Defensive backs Wayne Burnett of Miami and Tim Reese are also beginning to see playing time while defensive tackle Joshua Bush of Newark, Ohio, has come on of late.
Former Tucker County standout Tyson Shahan sees four-to-five plays a game at outside linebacker, but has stood out on special teams.
"Tyson is on on both kick teams and our punt return team," Keys said. "The blocked punt he got in the St. Joe's game was real big."
It set up the game-winning TD.
With only two senior starters, it appears Glenville's defense could become a dominating one during the next few years.
"If these guys stay together and continue to get better, it's no telling how good they can be," Keys said. "They are so business-like now that I can't see them not getting better.
"The great thing about them is that they're just as focused on Tuesday and Wednesday as they are on Saturday."
The defense will get its toughest test to date Saturday when the Pioneers visit Fairmont State and its versatile, high-powered and offense.

Eagles, Indians highlight prep slate

by Mike Nutter
Sports Writer
Forget the records, and with them Bridgeport and Robert C. Byrd's lofty rankings this year. Forget the fact that the game could have big implications on both the county and Big 10 Conference race.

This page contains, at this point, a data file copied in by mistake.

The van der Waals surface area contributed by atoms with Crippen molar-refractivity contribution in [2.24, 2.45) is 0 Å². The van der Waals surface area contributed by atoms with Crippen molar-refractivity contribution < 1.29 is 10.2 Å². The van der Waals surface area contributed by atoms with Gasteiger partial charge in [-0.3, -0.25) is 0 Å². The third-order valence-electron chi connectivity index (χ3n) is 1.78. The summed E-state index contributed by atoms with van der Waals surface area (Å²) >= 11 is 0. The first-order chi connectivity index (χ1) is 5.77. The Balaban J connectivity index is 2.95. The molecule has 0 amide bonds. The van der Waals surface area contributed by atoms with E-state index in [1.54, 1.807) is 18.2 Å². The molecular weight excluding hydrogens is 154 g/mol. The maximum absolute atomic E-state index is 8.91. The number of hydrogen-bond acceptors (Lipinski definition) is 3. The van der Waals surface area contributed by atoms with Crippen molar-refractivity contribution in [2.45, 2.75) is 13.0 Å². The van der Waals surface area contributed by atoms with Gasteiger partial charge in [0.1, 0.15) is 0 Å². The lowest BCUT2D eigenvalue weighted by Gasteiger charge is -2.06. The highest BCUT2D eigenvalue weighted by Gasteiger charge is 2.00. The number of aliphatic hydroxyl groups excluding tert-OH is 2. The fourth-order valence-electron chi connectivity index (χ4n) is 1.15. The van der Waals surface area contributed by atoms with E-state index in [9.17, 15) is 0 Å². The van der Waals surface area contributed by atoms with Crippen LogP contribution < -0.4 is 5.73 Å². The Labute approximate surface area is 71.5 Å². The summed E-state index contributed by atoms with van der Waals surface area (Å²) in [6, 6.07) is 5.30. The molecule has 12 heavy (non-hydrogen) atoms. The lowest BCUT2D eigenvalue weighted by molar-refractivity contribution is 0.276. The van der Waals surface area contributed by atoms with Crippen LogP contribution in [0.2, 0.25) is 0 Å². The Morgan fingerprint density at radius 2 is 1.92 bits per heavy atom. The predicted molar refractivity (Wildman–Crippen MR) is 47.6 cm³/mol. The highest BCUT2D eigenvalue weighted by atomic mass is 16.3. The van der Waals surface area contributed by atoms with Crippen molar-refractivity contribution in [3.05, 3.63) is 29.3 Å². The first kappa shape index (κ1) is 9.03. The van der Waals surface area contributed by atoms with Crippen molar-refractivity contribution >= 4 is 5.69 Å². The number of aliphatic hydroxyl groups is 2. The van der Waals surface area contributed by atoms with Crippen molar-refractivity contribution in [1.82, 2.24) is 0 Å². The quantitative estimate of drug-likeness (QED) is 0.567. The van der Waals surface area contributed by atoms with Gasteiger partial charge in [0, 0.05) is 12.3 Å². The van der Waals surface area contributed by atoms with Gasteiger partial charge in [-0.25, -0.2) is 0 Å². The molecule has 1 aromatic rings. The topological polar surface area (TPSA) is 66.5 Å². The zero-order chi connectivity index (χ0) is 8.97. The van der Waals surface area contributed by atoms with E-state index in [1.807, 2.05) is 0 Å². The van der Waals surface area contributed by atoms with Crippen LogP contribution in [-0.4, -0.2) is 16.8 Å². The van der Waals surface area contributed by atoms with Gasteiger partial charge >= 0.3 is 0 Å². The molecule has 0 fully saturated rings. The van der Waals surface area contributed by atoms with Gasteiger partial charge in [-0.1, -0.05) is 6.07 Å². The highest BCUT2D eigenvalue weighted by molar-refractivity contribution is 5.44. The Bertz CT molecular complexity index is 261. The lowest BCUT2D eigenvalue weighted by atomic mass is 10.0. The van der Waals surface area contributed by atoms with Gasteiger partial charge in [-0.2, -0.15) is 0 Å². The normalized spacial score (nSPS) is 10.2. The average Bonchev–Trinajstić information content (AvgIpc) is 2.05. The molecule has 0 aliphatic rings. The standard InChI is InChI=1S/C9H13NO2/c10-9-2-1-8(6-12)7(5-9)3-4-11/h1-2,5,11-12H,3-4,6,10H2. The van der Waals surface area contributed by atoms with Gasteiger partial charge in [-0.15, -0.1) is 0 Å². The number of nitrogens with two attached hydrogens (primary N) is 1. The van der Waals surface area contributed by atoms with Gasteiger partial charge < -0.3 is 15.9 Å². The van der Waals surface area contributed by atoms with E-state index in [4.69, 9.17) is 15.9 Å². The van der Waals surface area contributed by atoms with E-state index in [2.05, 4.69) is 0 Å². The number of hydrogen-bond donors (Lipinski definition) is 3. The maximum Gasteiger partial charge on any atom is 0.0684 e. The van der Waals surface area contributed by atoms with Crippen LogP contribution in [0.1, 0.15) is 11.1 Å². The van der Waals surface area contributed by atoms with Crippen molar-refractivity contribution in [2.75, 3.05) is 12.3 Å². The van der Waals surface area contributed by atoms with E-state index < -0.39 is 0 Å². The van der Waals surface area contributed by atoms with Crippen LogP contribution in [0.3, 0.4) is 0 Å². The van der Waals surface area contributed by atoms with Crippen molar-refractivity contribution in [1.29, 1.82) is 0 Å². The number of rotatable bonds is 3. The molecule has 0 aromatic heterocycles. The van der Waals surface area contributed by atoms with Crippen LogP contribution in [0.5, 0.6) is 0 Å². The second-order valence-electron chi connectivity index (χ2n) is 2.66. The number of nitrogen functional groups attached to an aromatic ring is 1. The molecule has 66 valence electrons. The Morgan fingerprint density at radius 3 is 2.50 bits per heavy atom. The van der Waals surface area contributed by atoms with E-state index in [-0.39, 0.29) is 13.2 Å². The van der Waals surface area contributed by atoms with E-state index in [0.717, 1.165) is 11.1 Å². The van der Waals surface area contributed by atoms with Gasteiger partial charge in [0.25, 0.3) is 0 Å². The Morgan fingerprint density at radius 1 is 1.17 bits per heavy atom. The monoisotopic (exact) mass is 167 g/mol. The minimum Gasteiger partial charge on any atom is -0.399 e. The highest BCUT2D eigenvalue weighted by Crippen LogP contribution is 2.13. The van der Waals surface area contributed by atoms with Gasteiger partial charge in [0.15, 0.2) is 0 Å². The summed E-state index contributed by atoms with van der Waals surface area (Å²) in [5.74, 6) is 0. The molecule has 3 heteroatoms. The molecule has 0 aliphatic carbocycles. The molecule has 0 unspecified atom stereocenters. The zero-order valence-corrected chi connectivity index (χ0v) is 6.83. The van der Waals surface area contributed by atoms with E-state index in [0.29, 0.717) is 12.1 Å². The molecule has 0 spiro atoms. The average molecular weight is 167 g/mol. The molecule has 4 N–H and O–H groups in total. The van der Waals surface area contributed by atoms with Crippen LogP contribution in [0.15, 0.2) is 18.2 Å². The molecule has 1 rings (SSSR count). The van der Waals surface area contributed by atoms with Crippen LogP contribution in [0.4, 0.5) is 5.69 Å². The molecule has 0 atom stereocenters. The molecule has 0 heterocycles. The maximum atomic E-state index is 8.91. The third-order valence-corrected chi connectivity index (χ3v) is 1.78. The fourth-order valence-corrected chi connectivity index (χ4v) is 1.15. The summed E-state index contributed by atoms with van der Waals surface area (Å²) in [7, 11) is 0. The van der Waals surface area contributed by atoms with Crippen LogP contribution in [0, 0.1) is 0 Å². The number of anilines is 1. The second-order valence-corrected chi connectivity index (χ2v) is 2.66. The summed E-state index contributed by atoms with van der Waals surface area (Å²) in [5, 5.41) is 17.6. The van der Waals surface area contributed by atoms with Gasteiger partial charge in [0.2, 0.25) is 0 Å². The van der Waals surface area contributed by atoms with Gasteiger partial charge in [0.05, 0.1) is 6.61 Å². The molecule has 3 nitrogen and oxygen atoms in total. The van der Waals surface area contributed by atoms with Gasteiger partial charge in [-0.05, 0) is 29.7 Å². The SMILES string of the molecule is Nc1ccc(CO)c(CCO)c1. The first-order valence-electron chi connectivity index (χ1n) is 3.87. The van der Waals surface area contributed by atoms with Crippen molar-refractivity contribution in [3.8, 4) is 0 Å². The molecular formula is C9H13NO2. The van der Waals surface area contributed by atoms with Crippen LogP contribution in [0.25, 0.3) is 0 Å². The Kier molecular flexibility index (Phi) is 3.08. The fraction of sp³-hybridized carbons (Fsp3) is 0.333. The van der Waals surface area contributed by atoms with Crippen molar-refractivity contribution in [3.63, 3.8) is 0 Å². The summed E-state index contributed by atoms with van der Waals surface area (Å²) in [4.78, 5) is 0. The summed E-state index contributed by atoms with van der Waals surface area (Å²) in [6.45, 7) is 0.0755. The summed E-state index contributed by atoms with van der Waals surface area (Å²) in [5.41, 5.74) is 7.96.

For both sides, this is simply "the game," and at 7:30 tonight the two will square off at Bridgeport to highlight area football action.
Robert C. Byrd (5-0, 3-0 Big 10) comes in ranked No. 6 in Class AAA, while Bridgeport (4-1, 2-1) is No. 4 in Class AA.
Maybe Robert C. Byrd tailback Scott Ross put the game into perspective best when asked if is his team was prepared for the game.
"It's Bridgeport," Ross said. "Heck yeah we'll be ready."
Ross sentiments echo both sides' feelings. Even after the game is long over, the after effects are still felt.
"This has always been a huge rivalry, even when it was Washington Irving," Bridgeport quarterback Ryan Nicewarner said. "We catch heck from everyone because Clarksburg and Bridgeport are so close. We see each other out and get on each other. It's probably the biggest game all year.
 "We just have to execute. I've got enough confidence in our line that we can run it right at them, but if it comes up to where I have to throw the ball, I know my line will give me the time and my receivers will come up with the catch."
Both sides are getting ready for a physical game on both sides of the line.
Bridgeport's Chris Cunanan and Ross are second and third, respectively, in the Big 10 in rushing and combined, both defenses are giving up just 17.4 points per game.